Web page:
Nick Abbot 10pm - 1am
Cabinet will have to make "terrible trade-offs" when deciding lockdown end
14 April 2020, 08:12 | Updated: 14 April 2020, 08:14
This former Cabinet Secretary told LBC why the government will likely extend lockdown longer than most people expect.
"It's a very difficult thing because it will require a politician to make some terrible trade-offs to look at the benefits of keeping a lockdown going versus the costs," said former Cabinet Secretary Lord O'Donnell.
This is after Dominic Raab announced the government does not expect to make changes to coronavirus lockdown restrictions this week.
For the Cabinet, there will be a much larger set of data to look at than just population deaths while having to judge when lockdown easing should begin, acknowledging the unfortunate need to balance health with fiscal stability.
"There'll be a crossover point where the costs of keeping the lockdown going are just excessive relative to the benefits and at that point we should start thinking about phasing," Lord O'Donnell said.
He stressed that while a cost of coronavirus is of course death, there have been a reduction of road deaths and deaths due to pollution as there is better air quality.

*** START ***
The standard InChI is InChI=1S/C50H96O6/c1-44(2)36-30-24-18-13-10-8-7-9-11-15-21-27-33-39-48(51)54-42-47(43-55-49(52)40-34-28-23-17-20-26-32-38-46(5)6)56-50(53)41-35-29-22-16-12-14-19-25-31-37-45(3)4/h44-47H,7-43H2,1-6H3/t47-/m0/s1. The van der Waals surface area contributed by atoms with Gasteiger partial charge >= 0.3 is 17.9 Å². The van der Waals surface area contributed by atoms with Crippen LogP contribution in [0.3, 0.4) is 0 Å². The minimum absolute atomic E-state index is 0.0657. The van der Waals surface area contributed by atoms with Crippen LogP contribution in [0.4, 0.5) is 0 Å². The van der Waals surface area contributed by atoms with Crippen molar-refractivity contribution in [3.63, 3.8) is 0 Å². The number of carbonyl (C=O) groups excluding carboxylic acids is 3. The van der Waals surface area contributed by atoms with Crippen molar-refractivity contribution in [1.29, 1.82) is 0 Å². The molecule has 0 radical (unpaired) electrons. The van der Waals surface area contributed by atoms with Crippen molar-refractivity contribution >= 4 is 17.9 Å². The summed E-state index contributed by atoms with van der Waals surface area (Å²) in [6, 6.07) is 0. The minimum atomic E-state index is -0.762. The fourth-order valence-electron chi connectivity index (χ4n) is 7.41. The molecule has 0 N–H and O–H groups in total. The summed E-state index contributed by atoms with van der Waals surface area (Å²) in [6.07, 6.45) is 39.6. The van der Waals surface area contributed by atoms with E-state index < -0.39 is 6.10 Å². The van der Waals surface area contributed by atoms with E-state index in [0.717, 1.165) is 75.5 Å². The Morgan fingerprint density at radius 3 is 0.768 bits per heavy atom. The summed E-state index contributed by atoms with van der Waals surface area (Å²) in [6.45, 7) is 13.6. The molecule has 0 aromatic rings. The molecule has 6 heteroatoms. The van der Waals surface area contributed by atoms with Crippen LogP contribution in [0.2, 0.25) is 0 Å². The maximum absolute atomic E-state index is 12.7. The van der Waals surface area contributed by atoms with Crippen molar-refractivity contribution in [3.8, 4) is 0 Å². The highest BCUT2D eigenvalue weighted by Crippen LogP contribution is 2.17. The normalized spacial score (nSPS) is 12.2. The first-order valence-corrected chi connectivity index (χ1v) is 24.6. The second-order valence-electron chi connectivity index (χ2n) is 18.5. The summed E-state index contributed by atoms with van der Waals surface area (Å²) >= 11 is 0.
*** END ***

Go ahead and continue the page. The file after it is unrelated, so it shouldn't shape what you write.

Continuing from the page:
"This is a meeting that needs not just the health experts...it needs the social scientists, it needs the psychologists, because as you rightly said there, will people just accept this, will they go back to work when we tell them to?" Lord O'Donnell said.
He said it would be "embarrassing" to ease lockdown early and then have to reimpose it, leading him to guess that the UK will end lockdown later than people estimate at the moment.
Nick commented on the friction between economists, who will insist lockdown should ease as the economy could suffer for the next twenty years, and health experts who will insist it should not.
There is an "absolute bias for the present rather than the future" and a bias "towards the visible rather than the invisible", the former Cabinet Secretary said, highlighting how difficult it is to pass through policy for future climate change issues.
"We see all those direct cases and deaths that you so tragically reported but the indirect ones, those deaths that result from people not going into A&E, not having the treatment that they should have had, no one's measuring them."
Lord O'Donnell said the Cabinet's bias will be present in the decision of when to ease lockdown.